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Posts Tagged ‘Director of Lodge Operations’

New Nanuk Polar Bear Lodge construction well underway

by Nolan Booth, Director of Lodge Operations, Churchill Wild

Nanuk Polar Bear Lodge. Timber-frame lounge/dining room construction well on its way!

Nanuk Polar Bear Lodge. Timber-frame lounge/dining room construction well on its way!

First we had to plan and organize all the building materials, which included lumber, timber frame, plumbing, electrical supplies, solar panels, inverters, a 45 kW generator and more. Then we had to find a way to haul it 110 nautical miles from Gillam to Nanuk Polar Bear Lodge, along with two construction crews and even more helpers.

After that we could start building the brand new state-of-the-art 24 x 60 shop with a triple phase electrical system. Once the shop was complete we could start on the new Nanuk lounge and dining hall that will be attached to one of the existing buildings and completely renovated into a new kitchen.

Albert, Vinnie and myself were on the apron of the Gillam runway when the bright yellow Bassler BT67 from Cargo North coasted in and rolled to a stop. The modified DC-3 has been stretched approximately 10 feet and has had its power converted from an old radial engine to brand new turbine engines that can haul over 10,000 pounds. Everything from stacks of lumber to the Tundra Rhino were going to fit on this plane.

The Tundra Rhino was custom built by Stewart Reimer to travel the coastline and move up to eight guests at a time. It was 8-wheeler when we started loading and a 2-wheeler by the time we were done, but it fit! We also had less than an inch of space left when the loader put the generator through the door.

Tundra Rhino!

The Tundra Rhino has been tamed!

With a crew of three including myself in Gillam, a front-end loader; the pilot, co-pilot-worker, engineer-worker and another helper; Riley, Karli and four more helpers on the ground at Nanuk; the hauling began. Load after load after load for a total of 18.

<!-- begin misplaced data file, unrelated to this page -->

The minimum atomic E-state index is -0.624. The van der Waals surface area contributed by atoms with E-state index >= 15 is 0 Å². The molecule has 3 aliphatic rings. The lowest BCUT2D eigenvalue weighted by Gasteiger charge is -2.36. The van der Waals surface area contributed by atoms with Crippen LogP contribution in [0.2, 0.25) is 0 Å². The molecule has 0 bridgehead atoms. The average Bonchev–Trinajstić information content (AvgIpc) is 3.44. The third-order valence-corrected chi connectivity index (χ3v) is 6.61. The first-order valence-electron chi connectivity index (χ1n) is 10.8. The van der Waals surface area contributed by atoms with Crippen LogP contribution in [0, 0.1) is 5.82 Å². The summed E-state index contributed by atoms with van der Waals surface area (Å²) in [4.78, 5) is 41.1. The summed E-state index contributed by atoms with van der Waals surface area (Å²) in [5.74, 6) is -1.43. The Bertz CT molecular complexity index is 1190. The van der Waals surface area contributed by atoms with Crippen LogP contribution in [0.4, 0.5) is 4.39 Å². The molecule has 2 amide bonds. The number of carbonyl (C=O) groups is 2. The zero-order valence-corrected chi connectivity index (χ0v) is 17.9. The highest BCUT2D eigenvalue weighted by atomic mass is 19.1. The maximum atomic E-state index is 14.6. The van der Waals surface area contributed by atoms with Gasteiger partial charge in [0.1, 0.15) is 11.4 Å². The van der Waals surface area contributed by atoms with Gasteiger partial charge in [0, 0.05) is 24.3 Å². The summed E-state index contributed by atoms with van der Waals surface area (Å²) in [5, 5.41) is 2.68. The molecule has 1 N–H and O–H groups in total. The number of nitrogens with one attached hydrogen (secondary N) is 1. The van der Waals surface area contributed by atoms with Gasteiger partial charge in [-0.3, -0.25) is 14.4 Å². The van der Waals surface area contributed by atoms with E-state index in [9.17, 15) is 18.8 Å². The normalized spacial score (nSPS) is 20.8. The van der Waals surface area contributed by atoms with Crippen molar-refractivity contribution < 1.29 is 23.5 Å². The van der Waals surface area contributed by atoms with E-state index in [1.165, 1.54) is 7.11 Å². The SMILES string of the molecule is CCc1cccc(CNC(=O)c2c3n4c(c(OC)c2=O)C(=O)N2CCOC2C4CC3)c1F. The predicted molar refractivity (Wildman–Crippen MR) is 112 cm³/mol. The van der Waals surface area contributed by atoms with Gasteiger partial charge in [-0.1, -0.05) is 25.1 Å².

Fourteen-hour days ensued and we managed to complete the task of hauling everything in over five days. The only downside to having a plane as large as the modified DC3 that did the hauling was the fact that our runway is only 3,000 feet long and 120 feet wide, which left nowhere for the plane to turn around. We came up with a fun solution for that. See video below.

We are now one month into the project. The shop is built, the power system overhaul is complete and includes 16 235 W solar panels that deliver 4000 W of charging power to the 48-volt battery bank. We also have an eco-friendly 45 kW diesel generator as backup, but the generator rarely runs due to the ample solar power.

The floor is built for the new lounge and the erection of the timber frame has begun. Stewart Reimer is in camp with his trusty helper Ryan and they are working on a list of mechanical repairs an Indy pit crew could not complete in the timeframe I’ve given them: Retro-fit the guest trailers; get the Tundra Rhino up and running; perform maintenance on all five quads; move a bunch of buildings; get the CAT running and clean up the runway.

And it’s all getting done!

We’ve had four-legged visitors almost every day. Seems all the animals on the coast and in the forest want to know what is going on. The workers have to be weary by now of the two polar bears at camp posing for pictures, and I counted at least six more polar bears within 10 km of us during our flight out to Gilliam.

There have been multiple black bears on site and Ivan recently got us all up from coffee to check out two 6-foot tall yearling moose twins standing beside a pile of lumber. Riel also managed to call a young black wolf right up to the fence.

There are never ending chirps to wake us at 4:30 a.m. so we are never late getting started. And the weasels and bunnies are a common site all through the evening as we sit outside enjoying the smell of the fresh salt air.

But enough chit-chat for now, there are things to do. We have an incredible combination of crew and family working on this project, doing what they love to do. By the end of August, when the first guests arrive at Nanuk Polar Bear Lodge, we will have a very special experience waiting for them.

Something that only Churchill Wild can provide.